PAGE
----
U.S. Nonprofit Organizations, (c)(6) Business Leagues 72,582 organizations 501(c)(6) Business Leagues 72,582 organizations 501(c)(4) Social Welfare Orgs 111,561 organizations 501(c)(4) Social Welfare Orgs 111,561 organizations 501 (c)(3) Organizations Civic Associations Service Clubs Advocacy Organizations HMOs and Managed Care Plans Many others Civic Associations Service Clubs Advocacy Organizations HMOs and Managed Care Plans Many others Chambers of Commerce Business Associations Boards of Trade Professional Sports Leagues Chambers of Commerce Business Associations Boards of Trade Professional Sports Leagues 501(c)(3) Public Charities 998,758 organizations 501(c)(3) Public Charities 998,758 organizations Large Organizations (Form 990 filers) Hospitals Colleges Human Services Museums Community Foundations Many others Large Organizations (Form 990 filers) Hospitals Colleges Human Services Museums Community Foundations Many others Small Organizations (Below revenue / asset threshold to file 990) Community Theaters Neighborhood orgs New Organizations Many others Small Organizations (Below revenue / asset threshold to file 990) Community Theaters Neighborhood orgs New Organizations Many others Congregations (Registration optional) Congregations (Registration optional) 501(c)(3) Private Foundations 118,368 organizations 501(c)(3) Private Foundations 118,368 organizations Grantmaking Foundations Family, Corporate, Independent Foundations Grantmaking Foundations Family, Corporate, Independent Foundations Operating Foundations Unregistered Organizations — Total Unknown 501(c)(5) Agricultural, Horticultural & Labor Organizations 56,269 organizations 501(c)(5) Agricultural, Horticultural & Labor Organizations 56,269 organizations 501(c)(7) Social & Recreation Clubs 57,030 organizations 501(c)(7) Social & Recreation Clubs 57,030 organizations 501(c)(8) Fraternal Beneficiary Societies & Associations 58,166 organizations 501(c)(8) Fraternal Beneficiary Societies & Associations 58,166 organizations Fraternal Organizations Lodges Benefit Providers Insurers Many others Fraternal Organizations Lodges Benefit Providers Insurers Many others Country & Golf Clubs Fraternities & Sororities Athletic Clubs Alumni Clubs Many others Country & Golf Clubs Fraternities & Sororities Athletic Clubs Alumni Clubs Many others Farm Bureaus Labor Unions Labor Organizations Many others Farm Bureaus Labor Unions Labor Organizations Many others 501(c)(10) Domestic Fraternal Societies & Associations 20,301 organizations 501(c)(10) Domestic Fraternal Societies & Associations 20,301 organizations 501(c)(13) Cemetery Companies 10,121 organizations 501(c)(13) Cemetery Companies 10,121 organizations Other Exempt Organizations 32,251 organizations Other Exempt Organizations 32,251 organizations 501(c)(19) Post or Organizations of War Veterans 34,155 organizations 501(c)(19) Post or Organizations of War Veterans 34,155 organizations Source: National Center for Charitable Statistics, 2014National Center for Charitable Statistics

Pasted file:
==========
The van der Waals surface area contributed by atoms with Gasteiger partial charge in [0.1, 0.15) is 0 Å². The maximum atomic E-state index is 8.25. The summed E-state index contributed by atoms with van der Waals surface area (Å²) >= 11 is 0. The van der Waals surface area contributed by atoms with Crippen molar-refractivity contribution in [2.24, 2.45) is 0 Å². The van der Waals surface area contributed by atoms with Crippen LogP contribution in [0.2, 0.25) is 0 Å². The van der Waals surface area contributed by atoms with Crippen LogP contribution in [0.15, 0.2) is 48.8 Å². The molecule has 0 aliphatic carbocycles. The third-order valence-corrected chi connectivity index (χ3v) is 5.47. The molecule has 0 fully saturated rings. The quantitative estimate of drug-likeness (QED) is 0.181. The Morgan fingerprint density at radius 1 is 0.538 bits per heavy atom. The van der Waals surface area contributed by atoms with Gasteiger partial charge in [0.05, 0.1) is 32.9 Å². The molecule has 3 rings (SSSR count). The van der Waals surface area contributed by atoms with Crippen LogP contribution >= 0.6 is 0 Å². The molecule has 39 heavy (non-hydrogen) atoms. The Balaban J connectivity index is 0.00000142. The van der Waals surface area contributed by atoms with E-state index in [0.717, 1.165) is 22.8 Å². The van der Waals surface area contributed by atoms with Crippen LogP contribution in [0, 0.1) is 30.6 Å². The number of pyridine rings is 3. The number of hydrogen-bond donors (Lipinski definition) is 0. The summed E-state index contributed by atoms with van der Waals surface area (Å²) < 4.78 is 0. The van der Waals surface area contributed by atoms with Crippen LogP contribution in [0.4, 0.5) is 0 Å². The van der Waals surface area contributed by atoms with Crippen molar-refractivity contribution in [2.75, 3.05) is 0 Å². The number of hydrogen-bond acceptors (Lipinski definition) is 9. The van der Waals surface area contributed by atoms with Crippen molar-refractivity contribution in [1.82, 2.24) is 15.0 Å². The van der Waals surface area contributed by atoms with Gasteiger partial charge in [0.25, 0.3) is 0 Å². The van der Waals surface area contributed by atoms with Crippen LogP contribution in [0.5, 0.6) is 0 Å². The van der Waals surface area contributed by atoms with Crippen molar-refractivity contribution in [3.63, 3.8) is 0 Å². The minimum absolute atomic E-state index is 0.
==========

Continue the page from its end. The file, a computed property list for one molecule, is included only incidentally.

Civic Stewardship League American Endowments Type#Asset Value Colleges & Universities 4,599 $ 356 B Foundations101,438 $ B Religious o ICCR Coalition300 $ 100 B o Various faith traditions 222,145 $ 25.2 B Health & Hospitals 38,512 $ B Social Purpose (mix of advocacy, civic clubs) / Other (business leagues; social & recreational clubs) N/A Source: pps/profileDrillDown.php?state=US &rpt=PC pps/profileDrillDown.php?state=US &rpt=PC Lots of Types!! Select Group of Top 64 Tax- Exempt Institutional Investor Assets Under Management for Suffolk County, MA (FY 2011, 2012) Total Asset Value: $ 51,004,893,354 (See attached listing) Source: National Center for Charitable Statistics (NCCS): php?prog=geoCounties¶m=q php?prog=geoCounties¶m=q Lots of Dough!!